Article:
The controller may reconstruct a stored virtual page by reading from the two or more physical pages used to store the virtual page and extracting the appropriate data.

In some embodiments, the controller may employ a codeword remapping scheme for a single-level cell non-volatile memory (which may not have upper and lower pages). For example, the controller may rank the physical pages of a block based on the physical page's expected reliability (e.g., based on bit error rate). The controller may then pair higher-reliability physical pages with lower-reliability physical pages for remapping purposes. Such a remapping scheme may also be used with MLC non-volatile memories, but with additional constraints that may be placed on the programming order.

BRIEF DESCRIPTION OF THE DRAWINGS

The above and other aspects and advantages of the invention will become more apparent upon consideration of the following detailed description, taken in conjunction with accompanying drawings, in which like reference characters refer to like parts throughout, and in which:

FIG. 1 is a schematic view of an illustrative memory system including a host processor and a non-volatile memory package configured in accordance with various embodiments of the invention;

FIGS. 2-5 are graphical representations of virtual pages that are remapped into multiple physical pages of a non-volatile memory in accordance with various embodiments of the invention;

FIGS. 6 and 7 are a flowchart of an illustrative process for remapping virtual pages for storage in a multi-level cell non-volatile memory in accordance with various embodiments of the invention;

FIG. 8 is a flowchart of an illustrative process for remapping virtual pages into a reordered sequence of physical pages of a multi-level cell non-volatile memory in accordance with various embodiments of the invention;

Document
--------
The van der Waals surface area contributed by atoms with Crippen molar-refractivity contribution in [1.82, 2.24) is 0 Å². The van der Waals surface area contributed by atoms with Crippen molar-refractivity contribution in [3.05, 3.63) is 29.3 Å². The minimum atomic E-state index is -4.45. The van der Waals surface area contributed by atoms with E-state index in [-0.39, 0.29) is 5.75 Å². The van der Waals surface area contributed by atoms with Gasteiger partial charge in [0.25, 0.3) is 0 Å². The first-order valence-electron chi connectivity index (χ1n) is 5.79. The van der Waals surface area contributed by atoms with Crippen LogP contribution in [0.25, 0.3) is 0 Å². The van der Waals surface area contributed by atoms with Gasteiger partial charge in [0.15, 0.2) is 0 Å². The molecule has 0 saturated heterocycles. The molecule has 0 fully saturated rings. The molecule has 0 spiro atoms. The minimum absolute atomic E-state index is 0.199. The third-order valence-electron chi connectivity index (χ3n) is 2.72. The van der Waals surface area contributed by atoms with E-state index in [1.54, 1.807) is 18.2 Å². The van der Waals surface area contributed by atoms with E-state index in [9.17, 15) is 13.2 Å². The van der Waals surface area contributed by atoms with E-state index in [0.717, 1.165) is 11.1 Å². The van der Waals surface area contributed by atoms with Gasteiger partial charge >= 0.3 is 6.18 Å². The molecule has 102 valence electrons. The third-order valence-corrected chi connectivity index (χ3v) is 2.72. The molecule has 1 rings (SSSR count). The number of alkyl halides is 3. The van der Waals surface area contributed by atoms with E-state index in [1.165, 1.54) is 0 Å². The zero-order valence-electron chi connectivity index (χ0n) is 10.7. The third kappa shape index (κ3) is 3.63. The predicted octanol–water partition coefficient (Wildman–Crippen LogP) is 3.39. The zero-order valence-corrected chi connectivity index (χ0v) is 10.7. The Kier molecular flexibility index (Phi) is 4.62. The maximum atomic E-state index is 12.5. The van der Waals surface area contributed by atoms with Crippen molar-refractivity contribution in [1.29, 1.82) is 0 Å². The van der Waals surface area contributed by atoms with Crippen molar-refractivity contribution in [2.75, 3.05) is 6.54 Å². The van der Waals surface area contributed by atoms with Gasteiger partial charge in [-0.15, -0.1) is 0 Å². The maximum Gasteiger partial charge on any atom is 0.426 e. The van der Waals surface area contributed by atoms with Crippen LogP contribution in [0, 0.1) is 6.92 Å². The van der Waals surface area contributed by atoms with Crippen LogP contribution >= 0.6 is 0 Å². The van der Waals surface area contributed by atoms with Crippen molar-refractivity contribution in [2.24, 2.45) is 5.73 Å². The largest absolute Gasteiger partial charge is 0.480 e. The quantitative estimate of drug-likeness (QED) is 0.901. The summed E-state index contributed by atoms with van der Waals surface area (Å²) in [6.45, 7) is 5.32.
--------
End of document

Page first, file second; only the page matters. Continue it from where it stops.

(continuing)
FIG. 9 is a flowchart of an illustrative process for obtaining a virtual page that has been remapped into multiple physical pages of a multi-level cell non-volatile memory in accordance with various embodiments of the invention;

FIG. 10 is a flowchart of an illustrative process for remapping virtual pages for storage in a single-level cell non-volatile memory in accordance with various embodiments of the invention; and

FIG. 11 is a flowchart of an illustrative process for preparing a programming sequence for storing remapped virtual pages in a multi-level cell non-volatile memory in accordance with various embodiments of the invention.

DETAILED DESCRIPTION OF THE DISCLOSURE

FIG. 1 is a schematic view of memory system 100. Memory system 100 can include host processor 110, at least one non-volatile memory (“NVM”) package 120, and error correction code (“ECC”) engine 140. Host processor 110 and optionally NVM package 120 and ECC engine 140 can be implemented in any suitable host device or system, such as a portable media player (e.g., an iPod™ made available by Apple Inc. of Cupertino, Calif.), a cellular telephone (e.g., an iPhone™ made available by Apple Inc.), a pocket-sized personal computer, a personal digital assistance (“PDA”), a desktop computer, or a laptop computer. For simplicity, the host device or system, which may include host processor 110, may sometimes be referred to simplicity as a “host.”

Host processor 110 can include one or more processors or microprocessors that are currently available or will be developed in the future. Alternatively or in addition, host processor 110 can include or operate in conjunction with any other components or circuitry capable of controlling various operations of memory system 100 (e.g., application-specific integrated circuits (“ASICs”)). In a processor-based implementation, host processor 110 can execute firmware and software programs loaded into a memory (not shown) implemented on the host. The memory can include any suitable type of volatile memory (e.g., cache memory or random access memory (“RAM”), such as double data rate (“DDR”) RAM or static RAM (“SRAM”)). Host processor 110 can execute NVM driver 112, which may provide vendor-specific and/or technology-specific instructions that enable host processor 110 to perform various memory management and access functions for non-volatile memory package 120.